“I assumed the next volume would be from that up until the next election,” Kunsman says.


“COVID hit and all heck broke loose,” he says. “Instead of doing the very first screenshots of the day for all the news channels, I had to scroll down because of how much was going on between COVID and the election.”

So Volume Four is just March and April of 2020 and runs 950 pages. “March 2, that really seemed to be a turning point for me,” Kunsman says. “The news was changing hourly.”

Kunsman is a lecturer in Rochester Institute of Technology’s Visual Communications Studies Department at the National Technical Institute for the Deaf, and an adjunct professor for the School of Photographic Arts & Sciences. He is also a photographer and book artist who owns Booksmart Studio, a book-publishing studio in Rochester.

But he is now consumed by “Fake News.”

“My wife hates it because when I wake up the first thing I do is take screenshots, the last thing I do before I go to bed is take screenshots,” Kunsman says. “And all throughout the day.”

An average now of 200 a day. Each page of the bound volumes can hold the images of six phones. On the newsiest day, there could be 15 pages of screenshots.
click to enlarge A volume from "Fake News." - PHOTO PROVIDED
  • A volume from "Fake News."
“Those books, they’ll kill somebody,” Kunsman says of the five volumes of “Fake News.”

One could be forgiven for thinking he is talking about the content. But he’s actually talking about their weight. Volumes Three, Four, and Five are each 60 pounds.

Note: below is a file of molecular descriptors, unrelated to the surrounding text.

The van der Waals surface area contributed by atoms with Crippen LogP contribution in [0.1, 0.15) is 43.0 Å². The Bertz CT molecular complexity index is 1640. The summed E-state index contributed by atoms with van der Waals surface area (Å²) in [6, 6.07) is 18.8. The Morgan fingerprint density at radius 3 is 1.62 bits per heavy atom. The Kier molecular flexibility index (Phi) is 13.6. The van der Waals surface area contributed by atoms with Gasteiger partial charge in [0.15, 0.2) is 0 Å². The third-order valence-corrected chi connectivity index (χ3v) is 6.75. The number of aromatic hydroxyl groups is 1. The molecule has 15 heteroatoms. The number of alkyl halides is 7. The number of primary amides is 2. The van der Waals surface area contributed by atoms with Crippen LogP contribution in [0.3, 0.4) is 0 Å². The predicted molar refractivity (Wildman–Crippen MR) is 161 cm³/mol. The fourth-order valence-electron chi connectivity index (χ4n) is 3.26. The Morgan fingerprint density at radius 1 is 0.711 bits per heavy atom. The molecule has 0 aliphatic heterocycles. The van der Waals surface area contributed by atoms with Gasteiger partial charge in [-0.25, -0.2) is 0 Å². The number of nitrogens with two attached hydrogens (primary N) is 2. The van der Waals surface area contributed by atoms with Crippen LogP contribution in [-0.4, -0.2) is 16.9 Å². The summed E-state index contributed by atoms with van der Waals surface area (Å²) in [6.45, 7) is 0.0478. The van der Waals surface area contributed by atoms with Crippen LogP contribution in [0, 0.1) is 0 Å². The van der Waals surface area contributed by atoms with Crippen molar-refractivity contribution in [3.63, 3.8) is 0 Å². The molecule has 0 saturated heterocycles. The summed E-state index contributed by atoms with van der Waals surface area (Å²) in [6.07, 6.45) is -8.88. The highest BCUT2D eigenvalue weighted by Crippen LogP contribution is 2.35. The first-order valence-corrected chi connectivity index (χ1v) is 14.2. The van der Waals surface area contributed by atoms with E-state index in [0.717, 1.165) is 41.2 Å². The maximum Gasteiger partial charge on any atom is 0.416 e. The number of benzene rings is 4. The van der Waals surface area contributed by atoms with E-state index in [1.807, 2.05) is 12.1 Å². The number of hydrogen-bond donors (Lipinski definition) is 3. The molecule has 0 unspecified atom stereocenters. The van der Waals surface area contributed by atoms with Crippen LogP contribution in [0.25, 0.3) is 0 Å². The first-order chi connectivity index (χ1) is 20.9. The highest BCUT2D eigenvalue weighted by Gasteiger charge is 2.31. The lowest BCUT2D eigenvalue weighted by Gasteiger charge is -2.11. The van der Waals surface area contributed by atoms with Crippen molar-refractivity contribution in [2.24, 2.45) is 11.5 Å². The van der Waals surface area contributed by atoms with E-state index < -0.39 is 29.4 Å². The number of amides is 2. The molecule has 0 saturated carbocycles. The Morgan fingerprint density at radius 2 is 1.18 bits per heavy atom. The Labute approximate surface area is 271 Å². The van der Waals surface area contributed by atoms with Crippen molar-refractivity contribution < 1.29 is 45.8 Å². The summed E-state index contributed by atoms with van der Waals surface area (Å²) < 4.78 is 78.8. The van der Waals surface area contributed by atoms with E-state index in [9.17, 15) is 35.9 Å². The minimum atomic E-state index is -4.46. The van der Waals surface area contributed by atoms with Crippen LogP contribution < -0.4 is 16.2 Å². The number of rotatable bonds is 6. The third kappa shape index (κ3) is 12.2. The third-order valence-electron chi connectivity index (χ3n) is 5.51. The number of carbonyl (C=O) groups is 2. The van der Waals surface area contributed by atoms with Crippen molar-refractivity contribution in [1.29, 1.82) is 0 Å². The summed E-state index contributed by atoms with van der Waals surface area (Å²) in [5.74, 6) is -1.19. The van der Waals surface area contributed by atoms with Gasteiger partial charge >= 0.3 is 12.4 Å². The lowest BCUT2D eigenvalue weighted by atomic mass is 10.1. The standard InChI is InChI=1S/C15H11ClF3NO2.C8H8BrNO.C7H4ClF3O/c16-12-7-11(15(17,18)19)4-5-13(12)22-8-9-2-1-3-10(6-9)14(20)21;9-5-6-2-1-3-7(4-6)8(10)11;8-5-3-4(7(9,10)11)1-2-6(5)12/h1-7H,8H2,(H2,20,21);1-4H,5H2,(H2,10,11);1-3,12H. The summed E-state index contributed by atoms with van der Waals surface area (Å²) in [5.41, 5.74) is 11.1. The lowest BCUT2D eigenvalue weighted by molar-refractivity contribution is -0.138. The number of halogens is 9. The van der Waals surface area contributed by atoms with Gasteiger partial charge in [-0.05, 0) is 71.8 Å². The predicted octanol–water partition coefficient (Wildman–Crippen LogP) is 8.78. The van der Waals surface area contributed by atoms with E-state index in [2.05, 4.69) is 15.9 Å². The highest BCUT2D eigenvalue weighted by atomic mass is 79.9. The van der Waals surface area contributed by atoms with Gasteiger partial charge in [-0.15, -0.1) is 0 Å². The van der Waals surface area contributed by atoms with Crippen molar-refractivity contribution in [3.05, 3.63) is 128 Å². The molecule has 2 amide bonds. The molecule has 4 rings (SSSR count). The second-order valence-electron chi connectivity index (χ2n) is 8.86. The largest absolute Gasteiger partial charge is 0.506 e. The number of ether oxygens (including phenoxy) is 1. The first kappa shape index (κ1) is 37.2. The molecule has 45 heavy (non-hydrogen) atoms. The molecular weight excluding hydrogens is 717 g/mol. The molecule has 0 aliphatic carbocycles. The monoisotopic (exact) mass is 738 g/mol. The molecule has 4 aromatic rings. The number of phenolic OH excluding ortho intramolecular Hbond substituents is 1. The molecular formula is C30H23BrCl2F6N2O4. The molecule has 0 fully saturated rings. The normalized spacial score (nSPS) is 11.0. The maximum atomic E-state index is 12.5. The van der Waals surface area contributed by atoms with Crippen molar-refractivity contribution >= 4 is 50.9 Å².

Kunsman says he took pains to present his screenshots as a document of how each news outlet conveys the news. He contends “Fake News” is not passing judgment on their points of view, but rather chronicling their priorities.
click to enlarge More "Fake News," compiled by Eric Kunsman. - PHOTO PROVIDED
  • More "Fake News," compiled by Eric Kunsman.
On Apr. 15, 2019, for instance, the burning of Notre Dame Cathedral was the top story of every news organization, except one. Fox News was focused on Bernie Sanders.

“That was fairly revealing to me,” Kunsman says. “It all revolves around what’s going on politically. Even if it’s the forest fires, there’s some kind of statement either by Biden or Trump.”

He is simply aggregating the day’s news and putting it out there for debate. To that end, Kunsman is planning what he calls “Unglued Re-broadcasts,” in which anyone on social media will be encouraged to take images from “Fake News” and pin them on the internet.

“For me, this is not just about the books,” Kunsman says. “It’s also about making sure people have free access for the future. I’d love to get the books into different archives, different universities, but I also plan on every page lingering on.”

Kunsman intends to post all of it on a web site, fakenewsarchiveproject.com. Access, he says, will be free.

“It doesn’t belong to me, unlike my photography, is the way I feel about it,” Kunsman says.

After four years of proverbially climbing Everest, he is finally approaching the summit. Worn out by the divisiveness, and how “everybody is just standing their ground as to what’s right or wrong,” Kunsman says “Fake News” will not go on past Nov. 3, the presidential election.

“I can’t, that’s why this project’s done, no matter what happens with the election,” he says. “I’m done.”

Jeff Spevak is WXXI's arts and life editor and reporter. He can be reached at [email protected].